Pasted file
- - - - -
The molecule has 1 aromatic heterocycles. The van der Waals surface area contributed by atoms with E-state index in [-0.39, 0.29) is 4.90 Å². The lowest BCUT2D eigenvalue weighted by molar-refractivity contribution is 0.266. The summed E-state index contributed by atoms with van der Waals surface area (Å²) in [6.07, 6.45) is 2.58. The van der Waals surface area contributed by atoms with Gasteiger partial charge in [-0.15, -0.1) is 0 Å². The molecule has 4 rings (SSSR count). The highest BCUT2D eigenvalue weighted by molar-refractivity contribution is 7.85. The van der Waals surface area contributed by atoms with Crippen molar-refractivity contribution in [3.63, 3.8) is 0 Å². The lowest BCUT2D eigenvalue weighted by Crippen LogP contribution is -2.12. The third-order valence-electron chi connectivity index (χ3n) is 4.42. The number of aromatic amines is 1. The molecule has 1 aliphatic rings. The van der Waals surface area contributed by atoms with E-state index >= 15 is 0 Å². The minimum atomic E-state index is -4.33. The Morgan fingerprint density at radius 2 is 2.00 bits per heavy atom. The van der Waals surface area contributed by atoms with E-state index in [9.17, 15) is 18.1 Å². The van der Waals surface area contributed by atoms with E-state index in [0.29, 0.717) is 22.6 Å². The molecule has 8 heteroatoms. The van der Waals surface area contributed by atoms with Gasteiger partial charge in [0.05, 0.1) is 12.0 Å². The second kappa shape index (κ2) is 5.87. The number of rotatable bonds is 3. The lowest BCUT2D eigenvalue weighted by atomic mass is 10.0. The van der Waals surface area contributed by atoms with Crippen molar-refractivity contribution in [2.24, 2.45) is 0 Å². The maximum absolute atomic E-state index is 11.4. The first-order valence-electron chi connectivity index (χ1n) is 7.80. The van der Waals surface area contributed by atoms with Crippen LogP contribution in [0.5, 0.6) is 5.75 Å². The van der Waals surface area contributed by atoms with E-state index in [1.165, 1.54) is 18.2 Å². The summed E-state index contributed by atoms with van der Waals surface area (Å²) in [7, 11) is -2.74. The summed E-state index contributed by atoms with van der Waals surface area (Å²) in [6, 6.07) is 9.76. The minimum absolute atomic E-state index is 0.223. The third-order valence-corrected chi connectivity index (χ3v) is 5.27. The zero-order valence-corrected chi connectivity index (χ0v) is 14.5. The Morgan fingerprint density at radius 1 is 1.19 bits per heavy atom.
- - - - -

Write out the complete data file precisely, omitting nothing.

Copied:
The molecule has 1 aromatic heterocycles. The van der Waals surface area contributed by atoms with E-state index in [-0.39, 0.29) is 4.90 Å². The lowest BCUT2D eigenvalue weighted by molar-refractivity contribution is 0.266. The summed E-state index contributed by atoms with van der Waals surface area (Å²) in [6.07, 6.45) is 2.58. The van der Waals surface area contributed by atoms with Gasteiger partial charge in [-0.15, -0.1) is 0 Å². The molecule has 4 rings (SSSR count). The highest BCUT2D eigenvalue weighted by molar-refractivity contribution is 7.85. The van der Waals surface area contributed by atoms with Crippen molar-refractivity contribution in [3.63, 3.8) is 0 Å². The lowest BCUT2D eigenvalue weighted by Crippen LogP contribution is -2.12. The third-order valence-electron chi connectivity index (χ3n) is 4.42. The number of aromatic amines is 1. The molecule has 1 aliphatic rings. The van der Waals surface area contributed by atoms with E-state index >= 15 is 0 Å². The minimum atomic E-state index is -4.33. The Morgan fingerprint density at radius 2 is 2.00 bits per heavy atom. The van der Waals surface area contributed by atoms with E-state index in [9.17, 15) is 18.1 Å². The van der Waals surface area contributed by atoms with E-state index in [0.29, 0.717) is 22.6 Å². The molecule has 8 heteroatoms. The van der Waals surface area contributed by atoms with Gasteiger partial charge in [0.05, 0.1) is 12.0 Å². The second kappa shape index (κ2) is 5.87. The number of rotatable bonds is 3. The lowest BCUT2D eigenvalue weighted by atomic mass is 10.0. The van der Waals surface area contributed by atoms with Crippen molar-refractivity contribution in [2.24, 2.45) is 0 Å². The maximum absolute atomic E-state index is 11.4. The first-order valence-electron chi connectivity index (χ1n) is 7.80. The van der Waals surface area contributed by atoms with Crippen LogP contribution in [0.5, 0.6) is 5.75 Å². The van der Waals surface area contributed by atoms with E-state index in [1.165, 1.54) is 18.2 Å². The summed E-state index contributed by atoms with van der Waals surface area (Å²) in [7, 11) is -2.74. The summed E-state index contributed by atoms with van der Waals surface area (Å²) in [6, 6.07) is 9.76. The minimum absolute atomic E-state index is 0.223. The third-order valence-corrected chi connectivity index (χ3v) is 5.27. The zero-order valence-corrected chi connectivity index (χ0v) is 14.5. The Morgan fingerprint density at radius 1 is 1.19 bits per heavy atom.